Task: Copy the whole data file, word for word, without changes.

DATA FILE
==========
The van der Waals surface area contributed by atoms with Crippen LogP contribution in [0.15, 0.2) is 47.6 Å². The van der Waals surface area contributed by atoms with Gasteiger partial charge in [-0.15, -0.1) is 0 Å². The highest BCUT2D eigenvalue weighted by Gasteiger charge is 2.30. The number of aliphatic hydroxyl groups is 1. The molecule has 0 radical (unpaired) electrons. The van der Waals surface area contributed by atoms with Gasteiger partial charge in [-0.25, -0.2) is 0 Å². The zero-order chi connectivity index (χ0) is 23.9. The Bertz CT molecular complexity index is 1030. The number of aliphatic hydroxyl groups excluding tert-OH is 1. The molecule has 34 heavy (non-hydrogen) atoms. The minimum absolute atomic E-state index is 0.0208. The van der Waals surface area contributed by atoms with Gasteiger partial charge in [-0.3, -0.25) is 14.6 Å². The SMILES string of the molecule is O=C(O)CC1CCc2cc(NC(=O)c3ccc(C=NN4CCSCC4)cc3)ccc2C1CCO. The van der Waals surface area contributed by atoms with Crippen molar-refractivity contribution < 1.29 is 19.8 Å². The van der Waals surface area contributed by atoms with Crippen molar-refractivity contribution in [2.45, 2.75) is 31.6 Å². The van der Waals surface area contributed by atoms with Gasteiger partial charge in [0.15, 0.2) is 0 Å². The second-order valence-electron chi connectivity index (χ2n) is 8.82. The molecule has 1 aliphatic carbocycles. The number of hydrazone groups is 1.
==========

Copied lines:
The van der Waals surface area contributed by atoms with Crippen LogP contribution in [0.15, 0.2) is 47.6 Å². The van der Waals surface area contributed by atoms with Gasteiger partial charge in [-0.15, -0.1) is 0 Å². The highest BCUT2D eigenvalue weighted by Gasteiger charge is 2.30. The number of aliphatic hydroxyl groups is 1. The molecule has 0 radical (unpaired) electrons. The van der Waals surface area contributed by atoms with Gasteiger partial charge in [-0.25, -0.2) is 0 Å². The zero-order chi connectivity index (χ0) is 23.9. The Bertz CT molecular complexity index is 1030. The number of aliphatic hydroxyl groups excluding tert-OH is 1. The molecule has 34 heavy (non-hydrogen) atoms. The minimum absolute atomic E-state index is 0.0208. The van der Waals surface area contributed by atoms with Gasteiger partial charge in [-0.3, -0.25) is 14.6 Å². The SMILES string of the molecule is O=C(O)CC1CCc2cc(NC(=O)c3ccc(C=NN4CCSCC4)cc3)ccc2C1CCO. The van der Waals surface area contributed by atoms with Crippen molar-refractivity contribution < 1.29 is 19.8 Å². The van der Waals surface area contributed by atoms with Crippen molar-refractivity contribution in [2.45, 2.75) is 31.6 Å². The van der Waals surface area contributed by atoms with Gasteiger partial charge in [0.15, 0.2) is 0 Å². The second-order valence-electron chi connectivity index (χ2n) is 8.82. The molecule has 1 aliphatic carbocycles. The number of hydrazone groups is 1.